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A Long Fought Battle To Provide The Solution Many Teens With Substance Abuse Backgrounds Need

Five years ago, Pam Capaci, CEO, Prevention Links, a non-profit organization focused on youth and family development, came to me for help in forming the first public Recovery High School in New Jersey. 

My first question was, “What’s a Recovery High School?”  

Pam explained children suffering from substance use disorder rarely graduate from high school and often wind up in prison, die young, or both. Recovery Schools provide the safe environment and support these children need to get an education and stay sober and have a nearly 90% graduation rate. Recovery High Schools give them and their families hope for a promising future.

I immediately said sure, let’s do it!  Little did I know that doing it would take all the advocacy skills I developed during my four decades as a New Jersey State Legislator. It took many twists and turns, faced dead ends and obstacles, including a veto by Governor Christie of legislation I sponsored to establish a Recovery High School in North, Central and South Jersey.

After the Governor’s veto, Pam and I went to the Union County School Superintendents RoundTable to pitch the idea of the superintendents referring students diagnosed with substance use disorder to transfer to a Recovery High School.  Most said what I had said, “What’s a Recovery High School?” Pam’s explanation and my plea from my perch as an influential State Senator got little support, except from Union County Vo-Tech Superintendent, Peter Capodice, who volunteered to start a Recovery High School as an alternative high school at Union County Vo-Tech, one of the best vocational technical high schools in the country.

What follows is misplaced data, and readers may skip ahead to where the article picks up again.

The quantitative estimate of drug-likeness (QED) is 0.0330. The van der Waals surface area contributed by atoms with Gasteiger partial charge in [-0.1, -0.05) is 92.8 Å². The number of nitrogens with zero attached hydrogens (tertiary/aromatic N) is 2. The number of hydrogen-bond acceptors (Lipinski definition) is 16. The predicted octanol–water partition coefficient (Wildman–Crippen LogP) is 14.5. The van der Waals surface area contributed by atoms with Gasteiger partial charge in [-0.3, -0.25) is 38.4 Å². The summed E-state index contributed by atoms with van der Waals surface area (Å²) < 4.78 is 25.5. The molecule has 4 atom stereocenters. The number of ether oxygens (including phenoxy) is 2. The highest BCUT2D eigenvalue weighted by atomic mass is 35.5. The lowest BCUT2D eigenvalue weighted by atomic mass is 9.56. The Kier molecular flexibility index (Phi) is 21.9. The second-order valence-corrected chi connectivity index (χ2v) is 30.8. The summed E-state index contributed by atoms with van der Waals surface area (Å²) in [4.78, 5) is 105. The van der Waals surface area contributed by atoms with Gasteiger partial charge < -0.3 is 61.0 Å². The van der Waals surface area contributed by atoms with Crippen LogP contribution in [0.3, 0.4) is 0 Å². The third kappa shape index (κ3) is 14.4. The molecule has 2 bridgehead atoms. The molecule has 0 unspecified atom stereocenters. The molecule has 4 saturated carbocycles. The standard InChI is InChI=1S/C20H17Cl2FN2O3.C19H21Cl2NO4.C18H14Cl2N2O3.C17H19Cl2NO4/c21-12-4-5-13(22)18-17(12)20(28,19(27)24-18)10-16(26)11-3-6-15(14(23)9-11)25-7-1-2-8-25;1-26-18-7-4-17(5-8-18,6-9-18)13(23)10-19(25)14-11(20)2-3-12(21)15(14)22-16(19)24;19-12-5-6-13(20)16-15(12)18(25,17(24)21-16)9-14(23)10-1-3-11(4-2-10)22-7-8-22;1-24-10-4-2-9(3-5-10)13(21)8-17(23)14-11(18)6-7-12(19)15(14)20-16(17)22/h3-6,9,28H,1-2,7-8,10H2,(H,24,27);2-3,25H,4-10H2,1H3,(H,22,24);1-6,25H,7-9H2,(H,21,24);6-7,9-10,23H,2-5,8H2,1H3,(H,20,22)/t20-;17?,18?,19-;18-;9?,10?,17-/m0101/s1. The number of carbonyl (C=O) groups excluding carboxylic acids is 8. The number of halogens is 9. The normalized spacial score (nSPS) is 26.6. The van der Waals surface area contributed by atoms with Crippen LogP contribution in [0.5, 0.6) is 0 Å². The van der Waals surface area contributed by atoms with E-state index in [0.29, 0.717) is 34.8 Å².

A key to successful advocacy is to find a champion for your cause. Pam found me, we found Peter, and we were off to the races, or so we thought.

First, we needed a location for the school and had no money to rent space. We needed another champion. Enter Kean University President Dawood Farahi who donated space to get us started and educational assistance as well. Kean University is the premier New Jersey university graduating future teachers.

Done deal, or so we thought.

A school needs students and we were faced with resistance from district superintendents who believed their schools were better able to educate students in recovery.

The foundation of recovery from any addiction is to change people, places and things. That’s why children returning to school from rehab for substance use often relapse and drop out, unless they have an opportunity to attend a recovery school. Whether driven by lack of knowledge or ego, most of the superintendents had their heads in the sand and stonewalled students’ desire,  with their parents’ support, to have an opportunity to stay sober and get an education at a Recovery High School.

Enter another champion, Elizabeth Superintendent Olga Hugelmeyer who became our next champion. As superintendent of the largest school system in Union County with Elizabeth High School receiving national awards for excellence in education, Olga’s support carried great weight within the education establishment and the Raymond J. Lesniak Experience, Strength, Hope Recovery High School was formed.

The first graduate of New Jersey’s only public Recovery High School is entering her senior year this fall at my alma mata Rutgers University.

Since its inception,The Raymond J. Lesniak Experience, Strength, Hope Recovery High School has enrolled 25 students and has provided an array of services to over 45 youth and families, including comprehensive assessment, referral to treatment, mentorship, and social/recreational activities. Our graduates have gone on to attend Rutgers University, Montclair State University and Rider University, as well as trade and vocational schools, and have remained in touch with our staff and shared their stories of recovery with new students.

Recovery High Schools will be opening in the fall in Cape May and Monmouth Counties. Every New Jersey County should have a Recovery High School.

 

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